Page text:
The Preacher's Analogy Poem by Tunji Ibrahim

The Preacher's Analogy

Rating: 5.0

We say his death is something of a mystery, a premonition, a prognostication, a presage, a bad omen, yet the undertakers have conveyed his coffin past the door of his own house, mistakenly taking his cadaver to yet another man's abode. We all seem to understand the import of this proverb. It may be improper to let the chips fall where they may when the future lives in the shadow of a cassandra. When eyes are too big, they begin to have abnormal vision. And when the head is too big, its owner is in the soup. People think me big, whereas I'm smaller than the heavy load they have readily put upon my head... I know how little I am. Lord, may You condone all the utterances that magnify my prominence, beyond the flesh of my bones, beyond the soul of my body, in the eyes of the people as I seek Your compassion and forgiveness. While they possess and profess the knowledge of my good side, they have displayed a woeful ignorance of the fact that I'm not whole, that I have my own Achilles' heel. Sure, I am a sinner, and to reduce my ability to commit more sins, I cannot but choose to walk in the paths of good people. When a sinner befriends a sinner, his mind invariably becomes exacerbated and more contaminated, and deeply rooted in evil. Promise is a journey of loads, and certainty is void of completeness. When in the middle of it, there is a huge hungry lion, out of volition it slips into a fiasco lickety-split, almost dwindling away to nothing. Fear grips my being, hence my quick resolve to discontinue the shambolic journey to further burst with love. Sometimes the promise failed is love fulfilled. Verily, words subsist to be spoken, and not everywhere nor every time. And not all we hear must pass our lips. Words must be accompanied by action, otherwise we end up pouring water into a basket. The wisest course of action is to decide not to equate our utterances with our knowledge. We are created with two ears, and with only one mouth. We shouldn't utter more words than the ears are made to contain. Listen more than less, and say less than more.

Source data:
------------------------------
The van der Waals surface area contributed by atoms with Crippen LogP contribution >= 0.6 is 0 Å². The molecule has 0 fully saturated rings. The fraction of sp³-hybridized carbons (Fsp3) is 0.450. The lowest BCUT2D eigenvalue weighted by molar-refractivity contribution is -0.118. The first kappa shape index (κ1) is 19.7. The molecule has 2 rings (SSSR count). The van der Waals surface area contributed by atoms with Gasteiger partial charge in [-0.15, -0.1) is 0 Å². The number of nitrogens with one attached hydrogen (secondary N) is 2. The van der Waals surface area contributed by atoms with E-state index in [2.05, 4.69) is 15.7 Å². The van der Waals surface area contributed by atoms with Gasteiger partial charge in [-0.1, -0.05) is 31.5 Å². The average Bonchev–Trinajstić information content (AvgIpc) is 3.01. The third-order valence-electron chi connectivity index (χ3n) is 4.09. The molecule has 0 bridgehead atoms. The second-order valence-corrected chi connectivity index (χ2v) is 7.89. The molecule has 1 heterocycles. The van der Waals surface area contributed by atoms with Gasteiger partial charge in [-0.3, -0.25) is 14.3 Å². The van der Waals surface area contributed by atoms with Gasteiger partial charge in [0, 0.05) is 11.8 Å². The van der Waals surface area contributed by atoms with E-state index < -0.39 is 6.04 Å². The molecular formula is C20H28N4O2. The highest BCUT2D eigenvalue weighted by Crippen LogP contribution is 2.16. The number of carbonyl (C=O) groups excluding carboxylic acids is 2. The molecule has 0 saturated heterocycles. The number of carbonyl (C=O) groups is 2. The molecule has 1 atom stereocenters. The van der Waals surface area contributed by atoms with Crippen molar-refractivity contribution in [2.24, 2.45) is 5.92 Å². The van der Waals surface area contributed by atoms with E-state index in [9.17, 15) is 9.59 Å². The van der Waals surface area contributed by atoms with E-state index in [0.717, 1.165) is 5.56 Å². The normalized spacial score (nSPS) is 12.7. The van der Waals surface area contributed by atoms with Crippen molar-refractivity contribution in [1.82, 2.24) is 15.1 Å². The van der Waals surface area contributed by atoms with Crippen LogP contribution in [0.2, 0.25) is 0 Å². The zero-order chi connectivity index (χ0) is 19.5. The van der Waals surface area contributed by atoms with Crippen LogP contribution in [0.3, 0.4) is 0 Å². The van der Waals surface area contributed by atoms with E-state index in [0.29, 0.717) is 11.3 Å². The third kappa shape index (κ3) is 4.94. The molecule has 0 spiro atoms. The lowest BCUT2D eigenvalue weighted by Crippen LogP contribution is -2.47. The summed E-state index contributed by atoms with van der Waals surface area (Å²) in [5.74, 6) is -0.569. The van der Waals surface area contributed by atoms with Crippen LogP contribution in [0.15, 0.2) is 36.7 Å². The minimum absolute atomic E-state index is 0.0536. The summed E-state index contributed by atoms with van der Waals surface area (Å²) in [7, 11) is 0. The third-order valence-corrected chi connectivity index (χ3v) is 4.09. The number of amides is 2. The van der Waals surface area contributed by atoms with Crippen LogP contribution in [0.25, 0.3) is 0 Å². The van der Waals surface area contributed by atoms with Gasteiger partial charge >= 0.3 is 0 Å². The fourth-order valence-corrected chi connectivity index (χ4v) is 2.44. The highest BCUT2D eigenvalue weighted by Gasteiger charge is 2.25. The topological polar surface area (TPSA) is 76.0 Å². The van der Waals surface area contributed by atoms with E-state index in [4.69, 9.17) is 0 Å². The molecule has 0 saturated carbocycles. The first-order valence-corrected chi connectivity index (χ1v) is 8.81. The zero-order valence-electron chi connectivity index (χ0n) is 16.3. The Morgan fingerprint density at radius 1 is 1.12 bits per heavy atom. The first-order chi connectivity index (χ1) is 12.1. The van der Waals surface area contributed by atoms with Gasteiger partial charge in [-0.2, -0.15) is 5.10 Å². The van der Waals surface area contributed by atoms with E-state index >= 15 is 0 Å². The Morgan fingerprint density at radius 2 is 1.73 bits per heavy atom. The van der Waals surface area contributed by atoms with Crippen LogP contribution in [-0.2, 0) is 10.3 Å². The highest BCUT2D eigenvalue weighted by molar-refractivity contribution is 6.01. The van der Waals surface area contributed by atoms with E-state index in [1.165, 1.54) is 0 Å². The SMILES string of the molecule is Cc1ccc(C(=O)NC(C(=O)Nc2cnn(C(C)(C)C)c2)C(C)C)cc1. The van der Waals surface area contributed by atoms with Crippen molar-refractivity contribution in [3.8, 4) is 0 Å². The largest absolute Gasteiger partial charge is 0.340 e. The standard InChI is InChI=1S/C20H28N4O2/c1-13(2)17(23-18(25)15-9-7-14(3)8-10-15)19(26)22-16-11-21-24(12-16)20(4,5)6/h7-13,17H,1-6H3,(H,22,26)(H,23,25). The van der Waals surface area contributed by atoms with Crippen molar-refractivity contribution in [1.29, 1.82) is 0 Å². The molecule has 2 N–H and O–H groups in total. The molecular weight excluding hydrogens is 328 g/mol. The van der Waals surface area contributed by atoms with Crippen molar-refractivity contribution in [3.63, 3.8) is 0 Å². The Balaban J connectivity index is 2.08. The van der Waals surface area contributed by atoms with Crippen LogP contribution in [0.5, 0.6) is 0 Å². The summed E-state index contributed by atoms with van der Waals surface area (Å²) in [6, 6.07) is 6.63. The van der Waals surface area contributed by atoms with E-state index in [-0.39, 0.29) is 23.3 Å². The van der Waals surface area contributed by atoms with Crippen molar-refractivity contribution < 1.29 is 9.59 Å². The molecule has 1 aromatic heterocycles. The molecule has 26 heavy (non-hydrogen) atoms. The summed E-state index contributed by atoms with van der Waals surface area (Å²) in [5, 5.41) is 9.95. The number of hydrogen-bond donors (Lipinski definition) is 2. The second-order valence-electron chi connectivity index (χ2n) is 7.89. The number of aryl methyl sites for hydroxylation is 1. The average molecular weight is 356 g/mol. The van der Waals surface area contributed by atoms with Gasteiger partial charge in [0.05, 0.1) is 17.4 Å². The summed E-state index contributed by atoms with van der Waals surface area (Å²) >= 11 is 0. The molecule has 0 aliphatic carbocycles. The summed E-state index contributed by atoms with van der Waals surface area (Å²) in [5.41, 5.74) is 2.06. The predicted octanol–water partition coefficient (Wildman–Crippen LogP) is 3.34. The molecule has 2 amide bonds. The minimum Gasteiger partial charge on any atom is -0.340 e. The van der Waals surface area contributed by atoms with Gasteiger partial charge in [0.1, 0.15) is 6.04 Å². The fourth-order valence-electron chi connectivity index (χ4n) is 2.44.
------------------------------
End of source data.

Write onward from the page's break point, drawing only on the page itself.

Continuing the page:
Kelvin Owusu 06 December 2012

the last two lines just great and wise words i must say a great job but again try and break it into stanzas or paragraphs

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Aung Si 24 October 2012

I really enjoyed this poem! Though this is quite long, it is worth to read.

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Tunji Ibrahim

Tunji Ibrahim

Ilorin, Kwara State, Nigeria.
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